The numbers of questions that arise out of such eruptions call for universities to seriously address the issue of race. South African universities do not have as part of their strategic plans a component that is aimed at addressing diversity issues and the cultural capital that inhabitants – students and staff – bring to institutions. There is a Human Rights Commission in broader society charged with tackling human rights violations. But should universities not have offices that proactively address the issue and make an attempt to harmonise human relations on campuses? Such offices exist on US campuses and they at least try to deal with problems, before they even arise. There have been mixed successes but at least something has proactively been done. What South African institutions do have in place are Employment Equity offices, some placed strategically in the highest office, others mostly within a human resources function. These offices were set up in response to legislation; universities did not proactively create them. As long as the top administration at universities, consisting of blacks and whites, co-exist in a pseudo harmonious way and nobody rocks the boat, then all seems fine – they feel they can focus on the 'real issues' of navigating the Asmal oceans (former Minister of Education, Kader Asmal, initiated sweeping higher education changes).

Violations of human rights on campuses, rape of local or foreign students on campuses, murders on campuses, and other violent crimes call for action by university leaders in a more structured manner than on a case by case basis. Do institutions keep records and report statistics of violent crimes committed by students or on students? Government keeps the statistics even though they are often not released to the public. Are institutions imitating government or just ignoring the situation? If we do not keep nor record criminal activities, how can we have data that indicates to us the seriousness of the problem? What knowledge will inform policies that are needed to address problems like race and rights violations?

Racism in South Africa will not just disappear on its own – as we have seen in countries like the US, that are still struggling with race issues. Many decades after the Jim Crow era, the electorate for the current presidential elections is not focusing much on issues and who is best suited to address them, but on the race and gender of the candidates.

Higher education needs to provide leadership in addressing societal issues such as racism and many other problems that plaque our society. Transformation is an ongoing process. A lot has been achieved and lot more has to be done. Laws have been repealed to enable integration to take place. In the same way that the Human Rights Commission's report once revealed how much racism exists in schools after the implementation of integration policies, the same kind of racism exists at university level too. There are more black students at historically white institutions but the reverse is not true.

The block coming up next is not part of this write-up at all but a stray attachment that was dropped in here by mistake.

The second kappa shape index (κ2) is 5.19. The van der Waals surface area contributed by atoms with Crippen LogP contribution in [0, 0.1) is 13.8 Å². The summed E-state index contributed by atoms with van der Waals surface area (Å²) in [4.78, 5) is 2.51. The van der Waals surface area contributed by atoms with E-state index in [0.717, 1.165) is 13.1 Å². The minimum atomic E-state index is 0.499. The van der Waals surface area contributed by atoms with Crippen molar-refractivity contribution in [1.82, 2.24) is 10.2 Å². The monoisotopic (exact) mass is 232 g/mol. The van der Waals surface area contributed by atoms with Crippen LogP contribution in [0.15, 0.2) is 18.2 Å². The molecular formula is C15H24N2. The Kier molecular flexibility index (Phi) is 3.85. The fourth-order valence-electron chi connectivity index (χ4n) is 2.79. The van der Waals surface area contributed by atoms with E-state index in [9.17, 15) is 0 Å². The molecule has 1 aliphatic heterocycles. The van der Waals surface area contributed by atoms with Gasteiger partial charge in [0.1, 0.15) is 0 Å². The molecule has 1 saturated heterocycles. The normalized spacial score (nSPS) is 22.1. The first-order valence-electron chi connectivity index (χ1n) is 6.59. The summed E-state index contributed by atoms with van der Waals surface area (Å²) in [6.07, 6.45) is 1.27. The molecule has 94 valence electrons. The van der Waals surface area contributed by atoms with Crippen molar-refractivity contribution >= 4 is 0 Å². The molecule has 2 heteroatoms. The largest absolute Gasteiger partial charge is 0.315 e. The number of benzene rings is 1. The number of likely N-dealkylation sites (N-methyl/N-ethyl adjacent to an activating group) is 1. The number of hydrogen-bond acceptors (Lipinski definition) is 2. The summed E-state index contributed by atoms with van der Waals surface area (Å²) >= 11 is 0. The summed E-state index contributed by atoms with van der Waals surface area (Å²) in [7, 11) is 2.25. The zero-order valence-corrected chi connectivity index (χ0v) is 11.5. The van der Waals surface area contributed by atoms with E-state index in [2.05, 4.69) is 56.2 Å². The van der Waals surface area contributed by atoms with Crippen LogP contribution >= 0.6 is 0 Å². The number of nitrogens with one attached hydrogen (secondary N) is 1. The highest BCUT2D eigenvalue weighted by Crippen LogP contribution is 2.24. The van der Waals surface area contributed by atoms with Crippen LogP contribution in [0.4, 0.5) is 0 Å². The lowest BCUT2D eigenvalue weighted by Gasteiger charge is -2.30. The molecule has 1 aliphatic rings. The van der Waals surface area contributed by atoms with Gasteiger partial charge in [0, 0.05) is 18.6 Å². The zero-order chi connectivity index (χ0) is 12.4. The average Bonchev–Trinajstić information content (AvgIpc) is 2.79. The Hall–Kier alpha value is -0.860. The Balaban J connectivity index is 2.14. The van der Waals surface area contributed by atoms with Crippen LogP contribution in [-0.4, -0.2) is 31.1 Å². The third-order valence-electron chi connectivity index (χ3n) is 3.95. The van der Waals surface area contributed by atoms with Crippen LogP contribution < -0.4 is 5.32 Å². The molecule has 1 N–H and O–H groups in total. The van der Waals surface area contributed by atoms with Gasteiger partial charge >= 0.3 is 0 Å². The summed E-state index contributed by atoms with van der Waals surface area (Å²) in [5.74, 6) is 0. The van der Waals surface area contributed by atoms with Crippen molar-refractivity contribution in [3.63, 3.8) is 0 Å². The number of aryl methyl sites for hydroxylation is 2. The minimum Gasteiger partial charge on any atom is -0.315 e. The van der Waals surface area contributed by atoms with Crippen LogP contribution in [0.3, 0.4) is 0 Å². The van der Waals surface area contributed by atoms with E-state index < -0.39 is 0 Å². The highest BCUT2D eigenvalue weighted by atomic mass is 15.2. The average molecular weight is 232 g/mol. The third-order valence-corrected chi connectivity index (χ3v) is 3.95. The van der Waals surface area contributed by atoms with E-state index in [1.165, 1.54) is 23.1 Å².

Asmal’s strategy of changing the landscape of higher education by merging institutions has not addressed the issue of integration.

There are still residences on campuses that are mainly white – in most of these cases, race is not openly used as criterion for selection; instead, the more palatable 'culture' is used for self-selection in the assignment of residence places. A year ago, when I was applying for places for my son at some formerly white institutions, and he had to apply to stay in a residence too, he was warned by other students that he should be careful which residences he chose because he would not be ‘welcome’ at white-dominated residences, even though the university might place him there. The reverse applies too, where there are residences that have more black than white students, and white students do not feel comfortable staying there. One of the major changes in housing on campus has been in the number of white students who are opting to stay in private housing rather than in residences that accommodate black students too.

Transforming institutions need to play their role as leaders in transforming society. If students become accustomed to debating and engaging with so-called ‘other cultures', they will challenge their parents to think about how they set children up for failure in this county. There have been some attempts, on a small scale, to conduct workshops for students as part of orientation, to get them to learn about each other and address basic issues such as stereotypes and to respect difference. Some activities at those orientations are unfortunately juxtaposed with 'ruling cultures' within institutions linked to unacceptable initiation practices. Such practices actually contribute more to feelings of alienation and fear among students who are already entering a new system. Some of them are first generation university goers and have to deal with issues of separation from families that have no idea what goes on in universities.